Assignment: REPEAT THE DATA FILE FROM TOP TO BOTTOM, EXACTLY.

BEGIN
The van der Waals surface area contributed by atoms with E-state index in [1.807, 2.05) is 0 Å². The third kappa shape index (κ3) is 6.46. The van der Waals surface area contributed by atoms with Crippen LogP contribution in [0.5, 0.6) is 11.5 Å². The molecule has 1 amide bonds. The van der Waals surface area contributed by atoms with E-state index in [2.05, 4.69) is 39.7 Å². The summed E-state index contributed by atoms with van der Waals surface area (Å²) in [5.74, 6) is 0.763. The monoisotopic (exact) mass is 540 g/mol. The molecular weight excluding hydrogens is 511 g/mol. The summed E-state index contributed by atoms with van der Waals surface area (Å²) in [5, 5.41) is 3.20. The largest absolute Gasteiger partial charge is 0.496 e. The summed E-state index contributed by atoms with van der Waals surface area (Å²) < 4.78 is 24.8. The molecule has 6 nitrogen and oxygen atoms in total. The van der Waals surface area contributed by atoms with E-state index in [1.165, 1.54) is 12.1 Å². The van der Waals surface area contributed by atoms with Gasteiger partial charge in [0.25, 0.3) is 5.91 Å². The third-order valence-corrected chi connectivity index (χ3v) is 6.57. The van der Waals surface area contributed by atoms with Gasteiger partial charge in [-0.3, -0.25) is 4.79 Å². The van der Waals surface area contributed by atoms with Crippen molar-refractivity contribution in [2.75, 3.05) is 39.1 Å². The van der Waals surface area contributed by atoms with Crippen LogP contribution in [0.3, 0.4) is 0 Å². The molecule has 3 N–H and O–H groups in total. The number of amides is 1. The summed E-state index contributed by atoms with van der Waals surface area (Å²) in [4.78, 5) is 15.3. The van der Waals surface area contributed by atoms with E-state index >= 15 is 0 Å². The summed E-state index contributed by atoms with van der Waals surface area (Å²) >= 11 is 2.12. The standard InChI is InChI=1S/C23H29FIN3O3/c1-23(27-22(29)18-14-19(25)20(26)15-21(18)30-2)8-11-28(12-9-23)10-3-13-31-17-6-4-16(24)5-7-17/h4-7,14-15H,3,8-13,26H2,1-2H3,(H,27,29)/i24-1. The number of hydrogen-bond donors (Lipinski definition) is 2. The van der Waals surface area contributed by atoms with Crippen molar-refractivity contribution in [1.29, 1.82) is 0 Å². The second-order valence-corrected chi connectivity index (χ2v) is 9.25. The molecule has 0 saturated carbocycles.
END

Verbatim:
The van der Waals surface area contributed by atoms with E-state index in [1.807, 2.05) is 0 Å². The third kappa shape index (κ3) is 6.46. The van der Waals surface area contributed by atoms with Crippen LogP contribution in [0.5, 0.6) is 11.5 Å². The molecule has 1 amide bonds. The van der Waals surface area contributed by atoms with E-state index in [2.05, 4.69) is 39.7 Å². The summed E-state index contributed by atoms with van der Waals surface area (Å²) in [5.74, 6) is 0.763. The monoisotopic (exact) mass is 540 g/mol. The molecular weight excluding hydrogens is 511 g/mol. The summed E-state index contributed by atoms with van der Waals surface area (Å²) in [5, 5.41) is 3.20. The largest absolute Gasteiger partial charge is 0.496 e. The summed E-state index contributed by atoms with van der Waals surface area (Å²) < 4.78 is 24.8. The molecule has 6 nitrogen and oxygen atoms in total. The van der Waals surface area contributed by atoms with E-state index in [1.165, 1.54) is 12.1 Å². The van der Waals surface area contributed by atoms with Gasteiger partial charge in [0.25, 0.3) is 5.91 Å². The third-order valence-corrected chi connectivity index (χ3v) is 6.57. The van der Waals surface area contributed by atoms with Gasteiger partial charge in [-0.3, -0.25) is 4.79 Å². The van der Waals surface area contributed by atoms with Crippen molar-refractivity contribution in [2.75, 3.05) is 39.1 Å². The van der Waals surface area contributed by atoms with Crippen LogP contribution in [0.3, 0.4) is 0 Å². The molecule has 3 N–H and O–H groups in total. The number of amides is 1. The summed E-state index contributed by atoms with van der Waals surface area (Å²) in [4.78, 5) is 15.3. The van der Waals surface area contributed by atoms with E-state index >= 15 is 0 Å². The summed E-state index contributed by atoms with van der Waals surface area (Å²) >= 11 is 2.12. The standard InChI is InChI=1S/C23H29FIN3O3/c1-23(27-22(29)18-14-19(25)20(26)15-21(18)30-2)8-11-28(12-9-23)10-3-13-31-17-6-4-16(24)5-7-17/h4-7,14-15H,3,8-13,26H2,1-2H3,(H,27,29)/i24-1. The number of hydrogen-bond donors (Lipinski definition) is 2. The van der Waals surface area contributed by atoms with Crippen molar-refractivity contribution in [1.29, 1.82) is 0 Å². The second-order valence-corrected chi connectivity index (χ2v) is 9.25. The molecule has 0 saturated carbocycles.